Generation of neutralising antibodies

Over the past 70 years, more than 300 zoonotic diseases have been observed, and it is estimated that 631 000 to 827 000 unidentified viruses exist that have zoonotic potential.  Zoonotic diseases are responsible for over 2.7 million deaths and over 2.5 billion cases of human illness every year, and so represent a huge health and economic risk to both people and animals.

In its approach to the development of methods of rapid characterisation of new pathogenic viruses and the development of new vaccines and antibodies, ZAPI first turned to animals.  Dr Audonnet explains that the reason was simplicity and efficiency. ‘It is possible to use an animal model in an emergency when there is no time to do all the steps in human clinical trials. The demonstration of the capacity of a vaccine to induce protection will come from data generated in different animal species. We have now established the evidence that we can protect multiple target species (sheep, camels and llamas) and several small lab animal species, for the three model viruses that we are using in the ZAPI methodology project,’ says the ZAPI project coordinator. 

With the belief that the methodologies developed by ZAPI could spread globally as a general principle to developing vaccines under a ’One Health’ approach, in order to achieve optimal health for people, animals and the environment, Dr Audonnet highlights the generation of key neutralising antibodies against all three target model viruses. 

The overall aim of ZAPI is to develop a common pipeline for the rapid identification of key viral immunogens and corresponding neutralising reagents and their rapid and high-yield quality control production. Moreover, ZAPI aims to deliver the methodology for manufacturing subunit vaccines against at least two target viruses: Rift Valley Fever Virus and Schmallenberg Virus, as well as neutralising reagents against at least two target viruses (Middle East Respiratory Syndrome Coronavirus and Rift Valley Fever Virus).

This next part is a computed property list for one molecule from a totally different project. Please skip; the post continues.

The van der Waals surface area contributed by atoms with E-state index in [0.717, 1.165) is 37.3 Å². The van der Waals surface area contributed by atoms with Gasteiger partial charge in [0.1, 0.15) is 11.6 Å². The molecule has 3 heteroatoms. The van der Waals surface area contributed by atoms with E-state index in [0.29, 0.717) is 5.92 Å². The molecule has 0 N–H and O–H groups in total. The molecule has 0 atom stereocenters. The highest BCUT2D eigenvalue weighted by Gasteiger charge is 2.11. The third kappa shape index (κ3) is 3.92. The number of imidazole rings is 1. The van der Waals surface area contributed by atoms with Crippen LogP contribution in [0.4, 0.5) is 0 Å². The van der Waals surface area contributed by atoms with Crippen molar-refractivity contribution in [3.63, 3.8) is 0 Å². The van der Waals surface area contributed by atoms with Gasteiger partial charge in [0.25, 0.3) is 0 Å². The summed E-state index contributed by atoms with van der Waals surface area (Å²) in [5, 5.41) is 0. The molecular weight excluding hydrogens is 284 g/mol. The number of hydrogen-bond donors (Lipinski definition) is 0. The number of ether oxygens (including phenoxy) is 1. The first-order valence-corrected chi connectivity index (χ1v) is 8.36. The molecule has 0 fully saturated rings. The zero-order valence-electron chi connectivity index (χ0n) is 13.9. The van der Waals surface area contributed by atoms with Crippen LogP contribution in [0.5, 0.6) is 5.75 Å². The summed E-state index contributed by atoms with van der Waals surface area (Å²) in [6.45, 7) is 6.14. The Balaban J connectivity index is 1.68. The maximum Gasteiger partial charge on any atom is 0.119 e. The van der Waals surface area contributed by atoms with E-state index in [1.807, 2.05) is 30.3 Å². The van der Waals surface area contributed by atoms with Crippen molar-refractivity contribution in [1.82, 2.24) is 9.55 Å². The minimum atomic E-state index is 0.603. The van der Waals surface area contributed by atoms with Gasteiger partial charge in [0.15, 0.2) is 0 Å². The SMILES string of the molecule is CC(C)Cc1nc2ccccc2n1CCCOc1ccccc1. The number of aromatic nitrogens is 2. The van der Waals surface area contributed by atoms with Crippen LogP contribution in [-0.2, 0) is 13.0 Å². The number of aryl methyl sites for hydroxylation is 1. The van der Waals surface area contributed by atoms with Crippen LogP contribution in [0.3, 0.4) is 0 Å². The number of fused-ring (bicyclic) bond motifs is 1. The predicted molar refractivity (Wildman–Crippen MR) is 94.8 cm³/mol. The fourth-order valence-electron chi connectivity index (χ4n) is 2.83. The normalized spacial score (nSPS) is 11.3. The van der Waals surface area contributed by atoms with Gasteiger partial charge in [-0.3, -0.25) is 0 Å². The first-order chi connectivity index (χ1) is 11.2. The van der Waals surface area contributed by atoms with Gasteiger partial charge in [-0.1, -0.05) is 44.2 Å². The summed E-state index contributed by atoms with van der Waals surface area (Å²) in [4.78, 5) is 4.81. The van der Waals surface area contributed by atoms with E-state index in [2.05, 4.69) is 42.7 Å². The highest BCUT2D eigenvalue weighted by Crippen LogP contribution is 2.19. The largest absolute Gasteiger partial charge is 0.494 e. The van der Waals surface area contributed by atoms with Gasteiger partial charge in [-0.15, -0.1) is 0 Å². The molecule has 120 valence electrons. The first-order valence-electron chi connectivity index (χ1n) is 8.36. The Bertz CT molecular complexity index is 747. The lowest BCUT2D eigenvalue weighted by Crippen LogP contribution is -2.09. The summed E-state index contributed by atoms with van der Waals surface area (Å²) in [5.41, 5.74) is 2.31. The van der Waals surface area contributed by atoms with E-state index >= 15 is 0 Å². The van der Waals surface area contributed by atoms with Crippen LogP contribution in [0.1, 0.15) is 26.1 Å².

’For fighting infectious viral diseases, one can use typically active immunisation (vaccination) for people and animals, but there is also the possibility to use passive immunisation in people in case of need. That is why ZAPI is addressing both: the need to prevent the disease with vaccines, but also when there is a highly acute or very infectious disease, spreading fast, the need to treat infected people in hospitals, and the “therapeutic antibodies” are the key tools for that. It can be difficult or very long to identify new active and safe antiviral drugs against a new virus, but if there is a possibility to generate and manufacture very rapidly antibodies, then good medical benefit can be provided to the patients. So the idea we have in ZAPI is to support a global approach with vaccines and neutralising antibodies, which can be used for therapeutic purposes in infected patients, but also prophylactically for exposed medical staff,’ concludes Dr Audonnet.

About World Immunisation Week

The WHO marks World Immunisation Week annually during the last week of April; in 2019, it runs from 24-30 April. Information on activities in Europe can be found on the websites of WHO Europe and the ECDC. To mark World Immunisation Week 2019, IMI is publishing a short series of articles on the results and activities of our vaccine projects.

Find out more about the ZAPI project